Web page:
Aberdeen and its neighboring Army base share a past, a future and a town culture

June 22, 1992|By Sherrie Ruhl | Sherrie Ruhl,Staff Writer

For Ryker and Barbara Hughes, there was never any question of living anywhere else but Aberdeen.

And they were fortunate to find their dream house -- a Victorian farmhouse with a wrap-around porch -- in the Harford County city of about 13,000 residents.

These days, red, white and blue banners drape the Hugheses' house -- the couple's way of taking part in Aberdeen's centennial this year. The town formally celebrated its 100th birthday with a variety of events in May and earlier this month.

Mr. Hughes, who was co-chairman of the centennial fireworks committee, jokes, "I'm thinking of getting T-shirts that say, 'I survived the centennial.' "

Humor aside, the couple, both 39, enjoy Aberdeen so much they hope to be around for the incorporated city's next milestone -- the 125th anniversary.

They hope to build on community spirit and a new appreciation of town history that turning 100 has generated.

Aberdeen has come a long way from the small farming-based community it was in the 1800s to its boom years with Aberdeen Proving Ground during World War II.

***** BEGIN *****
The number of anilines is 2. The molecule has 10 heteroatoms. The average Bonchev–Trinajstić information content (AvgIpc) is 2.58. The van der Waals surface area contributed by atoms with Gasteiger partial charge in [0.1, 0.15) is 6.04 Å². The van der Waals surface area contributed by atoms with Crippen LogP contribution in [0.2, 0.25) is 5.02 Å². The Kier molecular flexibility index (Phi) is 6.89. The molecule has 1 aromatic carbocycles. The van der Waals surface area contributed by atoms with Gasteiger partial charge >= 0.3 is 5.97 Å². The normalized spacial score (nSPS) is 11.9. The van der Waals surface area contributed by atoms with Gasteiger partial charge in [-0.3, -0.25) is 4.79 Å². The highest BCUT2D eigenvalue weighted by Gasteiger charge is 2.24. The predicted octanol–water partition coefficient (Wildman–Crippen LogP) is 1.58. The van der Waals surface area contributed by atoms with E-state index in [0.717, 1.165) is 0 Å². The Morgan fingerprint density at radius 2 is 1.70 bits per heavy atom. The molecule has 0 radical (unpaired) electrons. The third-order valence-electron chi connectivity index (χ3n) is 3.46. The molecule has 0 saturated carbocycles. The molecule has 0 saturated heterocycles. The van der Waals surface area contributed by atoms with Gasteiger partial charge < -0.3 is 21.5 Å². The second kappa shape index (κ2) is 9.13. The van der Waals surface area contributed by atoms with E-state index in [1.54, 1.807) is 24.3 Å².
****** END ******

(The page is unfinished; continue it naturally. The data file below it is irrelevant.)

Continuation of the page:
The town's early history was tied closely to railroads, the first of which was started in 1835. Numerous produce canneries flourished in the mid-1800s, helped out considerably by an excellent distribution network -- nearby Chesapeake Bay, as well as the Pennsylvania and the Baltimore & Ohio railroads that ran through the town. Amtrak is the railroad name these days.

Evidence of Aberdeen's great wealth from the period is evinced in the Victorian homes, local historians point out.

But Aberdeen changed forever in 1917 with the U.S. Army's decision to locate a munitions training base, Aberdeen Proving Ground, adjoining the town on 75,000 acres bordering the Chesapeake Bay.

"The truth of the matter is that without APG, Aberdeen would still be a little backwater community, growing corn," said Leonard C. Weston, the military base's recently retired historian.

The base, now a hub for chemical weapons and ballistic research, as well as ordnance training, provided Aberdeen residents with steady, well-paying jobs on the base and an economic boon as soldiers spent money in the town.

The proving ground grew swiftly during World War II and became a major ordnance training facility -- ranging from cannon and artillery to tanks and other armored vehicles.

APG -- as the base is commonly known to its neighbors -- is easily Harford County's largest employer with nearly 8,800 civilian and 5,400 military workers. The Army estimates the impact of paying those workers, plus awarding contracts to local businesses, to be slightly less than $400 million a year.

A newly consolidated Army Research Laboratory at APG is expected to create another 350 jobs during the next five years, as part of a consolidation of research centers.

Baltimore Sun Articles
Please note the green-lined linked article text has been applied commercially without any involvement from our newsroom editors, reporters or any other editorial staff.